Listening tests

Overview

Our panel members will be provided with a tablet preloaded with our Listen@Home software and headphones to complete the listening experiment. 

They will listen to an entrant’s sentence, respond verbally with what they think was said by the target talker, and then move on to the next sentence. Their response will be recorded by the tablet microphone(s) and then processed using automatic speech recognition. Intelligibility will be evaluated as the number of words identified correctly in the sentence.

Our plan is that each listener will evaluate 1,200 sentences, which is about 4 hours of listening, and that every listener will evaluate sentences from every entrant. We will use a combinatorial design to equate this as far as possible.

Should a listener drop out from the panel, we will endeavour to replace them with someone with a similar hearing loss, but should that prove impractical we will reduce the size of the panel, and inform entrants which listener has withdrawn.

Listen@Home hardware

We will be using a Lenovo 10e Chromebook running Android 81.0 and Sennheiser PC-8 headsets to play the sounds to our participants. We will allow participants to set the volume so that the sounds are not so loud to be uncomfortable. Without loudness-recruitment measures for our listeners we cannot be sure just what loudnesses every participant will hear, so we need allow them to make the choice here.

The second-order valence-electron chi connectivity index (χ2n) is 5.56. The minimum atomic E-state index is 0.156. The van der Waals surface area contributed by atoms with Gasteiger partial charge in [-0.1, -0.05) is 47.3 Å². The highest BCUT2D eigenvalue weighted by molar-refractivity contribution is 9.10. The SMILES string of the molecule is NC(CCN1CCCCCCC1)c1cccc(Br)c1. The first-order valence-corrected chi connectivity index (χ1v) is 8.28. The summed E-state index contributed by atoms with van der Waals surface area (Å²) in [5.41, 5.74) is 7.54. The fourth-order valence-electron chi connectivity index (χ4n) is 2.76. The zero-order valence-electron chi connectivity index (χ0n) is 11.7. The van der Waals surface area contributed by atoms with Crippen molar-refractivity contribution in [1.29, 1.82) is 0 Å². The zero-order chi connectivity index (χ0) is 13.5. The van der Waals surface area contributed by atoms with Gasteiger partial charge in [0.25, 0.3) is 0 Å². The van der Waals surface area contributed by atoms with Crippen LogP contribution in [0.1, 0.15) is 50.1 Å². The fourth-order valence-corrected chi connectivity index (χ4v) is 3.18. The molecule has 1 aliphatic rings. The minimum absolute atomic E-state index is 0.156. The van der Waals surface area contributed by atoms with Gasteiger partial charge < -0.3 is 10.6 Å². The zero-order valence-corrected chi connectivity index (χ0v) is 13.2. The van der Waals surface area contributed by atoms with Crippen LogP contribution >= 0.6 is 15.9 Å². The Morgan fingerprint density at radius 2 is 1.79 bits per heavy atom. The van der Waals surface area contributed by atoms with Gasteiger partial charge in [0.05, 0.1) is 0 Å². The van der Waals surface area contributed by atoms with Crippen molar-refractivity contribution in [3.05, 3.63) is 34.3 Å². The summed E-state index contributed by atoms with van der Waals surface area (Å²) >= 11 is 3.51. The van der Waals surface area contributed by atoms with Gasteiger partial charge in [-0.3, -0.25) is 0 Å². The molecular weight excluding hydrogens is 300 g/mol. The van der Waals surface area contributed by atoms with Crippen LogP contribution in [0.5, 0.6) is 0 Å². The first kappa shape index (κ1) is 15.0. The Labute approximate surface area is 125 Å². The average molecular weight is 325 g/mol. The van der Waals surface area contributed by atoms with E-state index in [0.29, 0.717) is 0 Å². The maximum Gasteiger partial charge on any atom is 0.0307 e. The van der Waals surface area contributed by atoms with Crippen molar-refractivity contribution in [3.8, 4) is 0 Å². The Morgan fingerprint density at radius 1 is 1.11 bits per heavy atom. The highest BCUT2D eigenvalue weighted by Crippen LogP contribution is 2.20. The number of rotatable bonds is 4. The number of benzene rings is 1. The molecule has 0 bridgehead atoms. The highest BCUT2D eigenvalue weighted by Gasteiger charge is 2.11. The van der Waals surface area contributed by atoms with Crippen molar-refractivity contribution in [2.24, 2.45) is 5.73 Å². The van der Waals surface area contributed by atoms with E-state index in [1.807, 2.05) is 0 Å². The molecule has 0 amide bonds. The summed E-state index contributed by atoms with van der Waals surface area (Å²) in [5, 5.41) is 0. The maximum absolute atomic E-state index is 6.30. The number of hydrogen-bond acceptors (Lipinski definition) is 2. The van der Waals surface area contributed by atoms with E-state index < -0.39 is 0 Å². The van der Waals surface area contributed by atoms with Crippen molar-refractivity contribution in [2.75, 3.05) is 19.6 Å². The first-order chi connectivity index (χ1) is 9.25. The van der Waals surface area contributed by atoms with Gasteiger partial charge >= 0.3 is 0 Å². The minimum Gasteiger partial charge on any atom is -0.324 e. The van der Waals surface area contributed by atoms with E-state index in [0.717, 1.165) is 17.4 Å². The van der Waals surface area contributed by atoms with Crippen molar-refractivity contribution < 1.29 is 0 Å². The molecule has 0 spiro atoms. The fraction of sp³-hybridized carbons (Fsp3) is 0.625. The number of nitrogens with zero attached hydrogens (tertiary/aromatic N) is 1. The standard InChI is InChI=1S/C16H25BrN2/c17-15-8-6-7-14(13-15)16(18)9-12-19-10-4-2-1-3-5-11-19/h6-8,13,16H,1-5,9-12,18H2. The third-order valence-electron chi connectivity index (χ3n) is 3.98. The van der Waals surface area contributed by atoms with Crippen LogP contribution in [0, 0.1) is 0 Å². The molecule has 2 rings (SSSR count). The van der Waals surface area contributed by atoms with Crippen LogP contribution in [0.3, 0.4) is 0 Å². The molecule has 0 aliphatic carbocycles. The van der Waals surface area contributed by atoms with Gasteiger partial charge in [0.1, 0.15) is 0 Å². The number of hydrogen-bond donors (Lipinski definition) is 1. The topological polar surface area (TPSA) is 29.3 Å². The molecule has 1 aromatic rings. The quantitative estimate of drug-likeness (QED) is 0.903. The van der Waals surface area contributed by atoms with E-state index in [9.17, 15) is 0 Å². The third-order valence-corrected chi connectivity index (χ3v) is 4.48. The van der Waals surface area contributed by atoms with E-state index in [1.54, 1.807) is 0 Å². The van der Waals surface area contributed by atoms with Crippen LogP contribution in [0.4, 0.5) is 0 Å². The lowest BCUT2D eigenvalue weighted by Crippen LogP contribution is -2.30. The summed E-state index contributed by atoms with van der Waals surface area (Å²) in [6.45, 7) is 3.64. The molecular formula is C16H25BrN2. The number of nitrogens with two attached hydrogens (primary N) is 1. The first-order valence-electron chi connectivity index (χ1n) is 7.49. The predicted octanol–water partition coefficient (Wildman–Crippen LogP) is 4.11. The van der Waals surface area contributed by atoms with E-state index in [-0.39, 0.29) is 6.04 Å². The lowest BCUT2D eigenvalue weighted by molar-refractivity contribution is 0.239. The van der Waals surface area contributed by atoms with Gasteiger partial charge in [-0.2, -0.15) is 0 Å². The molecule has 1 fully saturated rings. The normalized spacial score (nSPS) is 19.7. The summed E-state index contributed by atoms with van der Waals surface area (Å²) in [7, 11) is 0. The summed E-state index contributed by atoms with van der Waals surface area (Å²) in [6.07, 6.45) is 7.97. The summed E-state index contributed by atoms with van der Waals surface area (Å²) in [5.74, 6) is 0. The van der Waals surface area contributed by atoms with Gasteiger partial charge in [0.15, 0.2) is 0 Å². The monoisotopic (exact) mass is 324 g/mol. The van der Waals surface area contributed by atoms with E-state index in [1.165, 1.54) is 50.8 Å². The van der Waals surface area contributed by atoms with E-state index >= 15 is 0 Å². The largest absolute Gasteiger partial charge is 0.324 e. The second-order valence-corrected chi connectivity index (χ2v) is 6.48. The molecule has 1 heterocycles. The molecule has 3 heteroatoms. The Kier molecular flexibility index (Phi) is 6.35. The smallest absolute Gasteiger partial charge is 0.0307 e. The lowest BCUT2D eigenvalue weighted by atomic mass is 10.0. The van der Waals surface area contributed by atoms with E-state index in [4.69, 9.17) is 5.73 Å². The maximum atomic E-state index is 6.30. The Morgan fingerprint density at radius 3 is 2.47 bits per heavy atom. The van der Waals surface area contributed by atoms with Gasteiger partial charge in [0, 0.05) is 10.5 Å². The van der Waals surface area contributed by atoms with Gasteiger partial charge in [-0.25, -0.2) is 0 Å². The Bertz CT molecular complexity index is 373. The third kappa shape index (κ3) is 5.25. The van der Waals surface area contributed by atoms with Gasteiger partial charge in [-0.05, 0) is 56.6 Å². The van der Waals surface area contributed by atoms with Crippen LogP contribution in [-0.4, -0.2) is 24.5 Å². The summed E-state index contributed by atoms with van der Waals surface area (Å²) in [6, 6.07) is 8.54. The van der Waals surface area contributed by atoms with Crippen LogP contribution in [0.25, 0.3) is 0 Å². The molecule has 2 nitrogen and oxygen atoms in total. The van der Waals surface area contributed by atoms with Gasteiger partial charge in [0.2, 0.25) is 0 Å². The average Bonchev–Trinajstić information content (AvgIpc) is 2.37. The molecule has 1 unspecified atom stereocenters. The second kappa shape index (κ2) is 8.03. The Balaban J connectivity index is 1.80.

We have measurements on the output capability of a system in the laboratory:

  • A 1 kHz pure tone set to be the most powerful it can be (i.e., an amplitude range of +/-1 = RMS amplitude of 0.707, and the volume controls at 100%) gave 99 dB(A) SPL on the PC-8 headphones.
  • An ICRA speech-shaped noise [1], unmodulated in time, and scaled to an RMS of 0.3, gave 90 dB(A) at the same volume level. With this RMS, the noise had 0.1% of its samples clipped at +/- 1.

It is important to note that there is a convention for the prediction model that a +/-1 square wave has RMS = 0 dB FS and corresponds to 120 dB, while for listening tests, 0 dB FS corresponds to approximately 100 dB, given the above capabilities of the reproduction equipment.

For the listening tests, we will applying clipping to your submitted WAV files so all samples lie between -1 and +1 (see this page). We will then play the signals as is using a HTML/PHP audio player coded on a webpage. The responsibility for the final signal level is therefore yours. It’s worth bearing in mind that should your signals overall seem too loud to be comfortable to a participant, they may well turn down the volume themselves.

Reference

[1] ICRA standard noises, https://icra-audiology.org/Repository/icra-noise. We used track #1.